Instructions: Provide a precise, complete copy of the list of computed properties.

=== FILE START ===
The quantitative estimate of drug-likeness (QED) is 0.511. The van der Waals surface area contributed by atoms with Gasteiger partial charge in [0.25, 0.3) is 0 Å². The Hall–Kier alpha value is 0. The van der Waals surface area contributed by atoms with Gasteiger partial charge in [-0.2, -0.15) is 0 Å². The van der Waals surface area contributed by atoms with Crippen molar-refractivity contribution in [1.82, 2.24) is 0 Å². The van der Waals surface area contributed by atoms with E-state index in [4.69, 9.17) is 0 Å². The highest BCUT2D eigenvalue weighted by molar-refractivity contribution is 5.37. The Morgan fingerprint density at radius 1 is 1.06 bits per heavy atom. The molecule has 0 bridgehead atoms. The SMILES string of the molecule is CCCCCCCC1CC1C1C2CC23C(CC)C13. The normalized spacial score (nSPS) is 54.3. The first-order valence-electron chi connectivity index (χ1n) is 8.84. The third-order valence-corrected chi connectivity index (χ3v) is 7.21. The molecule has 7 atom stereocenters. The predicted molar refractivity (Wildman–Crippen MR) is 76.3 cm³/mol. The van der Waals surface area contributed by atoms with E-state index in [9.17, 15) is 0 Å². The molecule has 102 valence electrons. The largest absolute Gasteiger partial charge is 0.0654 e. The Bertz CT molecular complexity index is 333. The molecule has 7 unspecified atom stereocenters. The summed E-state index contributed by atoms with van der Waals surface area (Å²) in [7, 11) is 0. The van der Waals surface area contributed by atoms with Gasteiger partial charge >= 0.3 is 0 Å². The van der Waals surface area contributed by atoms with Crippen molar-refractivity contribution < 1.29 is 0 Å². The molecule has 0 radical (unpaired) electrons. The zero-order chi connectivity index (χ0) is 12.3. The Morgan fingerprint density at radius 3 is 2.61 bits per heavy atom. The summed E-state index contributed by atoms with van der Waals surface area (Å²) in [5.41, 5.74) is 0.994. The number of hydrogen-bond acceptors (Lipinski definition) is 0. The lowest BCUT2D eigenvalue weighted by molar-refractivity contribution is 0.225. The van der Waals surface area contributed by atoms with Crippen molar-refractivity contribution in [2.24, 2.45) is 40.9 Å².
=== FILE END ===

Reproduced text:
The quantitative estimate of drug-likeness (QED) is 0.511. The van der Waals surface area contributed by atoms with Gasteiger partial charge in [0.25, 0.3) is 0 Å². The Hall–Kier alpha value is 0. The van der Waals surface area contributed by atoms with Gasteiger partial charge in [-0.2, -0.15) is 0 Å². The van der Waals surface area contributed by atoms with Crippen molar-refractivity contribution in [1.82, 2.24) is 0 Å². The van der Waals surface area contributed by atoms with E-state index in [4.69, 9.17) is 0 Å². The highest BCUT2D eigenvalue weighted by molar-refractivity contribution is 5.37. The Morgan fingerprint density at radius 1 is 1.06 bits per heavy atom. The molecule has 0 bridgehead atoms. The SMILES string of the molecule is CCCCCCCC1CC1C1C2CC23C(CC)C13. The normalized spacial score (nSPS) is 54.3. The first-order valence-electron chi connectivity index (χ1n) is 8.84. The third-order valence-corrected chi connectivity index (χ3v) is 7.21. The molecule has 7 atom stereocenters. The predicted molar refractivity (Wildman–Crippen MR) is 76.3 cm³/mol. The van der Waals surface area contributed by atoms with E-state index in [9.17, 15) is 0 Å². The molecule has 102 valence electrons. The largest absolute Gasteiger partial charge is 0.0654 e. The Bertz CT molecular complexity index is 333. The molecule has 7 unspecified atom stereocenters. The summed E-state index contributed by atoms with van der Waals surface area (Å²) in [7, 11) is 0. The van der Waals surface area contributed by atoms with Gasteiger partial charge >= 0.3 is 0 Å². The van der Waals surface area contributed by atoms with Crippen molar-refractivity contribution < 1.29 is 0 Å². The molecule has 0 radical (unpaired) electrons. The zero-order chi connectivity index (χ0) is 12.3. The Morgan fingerprint density at radius 3 is 2.61 bits per heavy atom. The summed E-state index contributed by atoms with van der Waals surface area (Å²) in [5.41, 5.74) is 0.994. The number of hydrogen-bond acceptors (Lipinski definition) is 0. The lowest BCUT2D eigenvalue weighted by molar-refractivity contribution is 0.225. The van der Waals surface area contributed by atoms with Crippen molar-refractivity contribution in [2.24, 2.45) is 40.9 Å².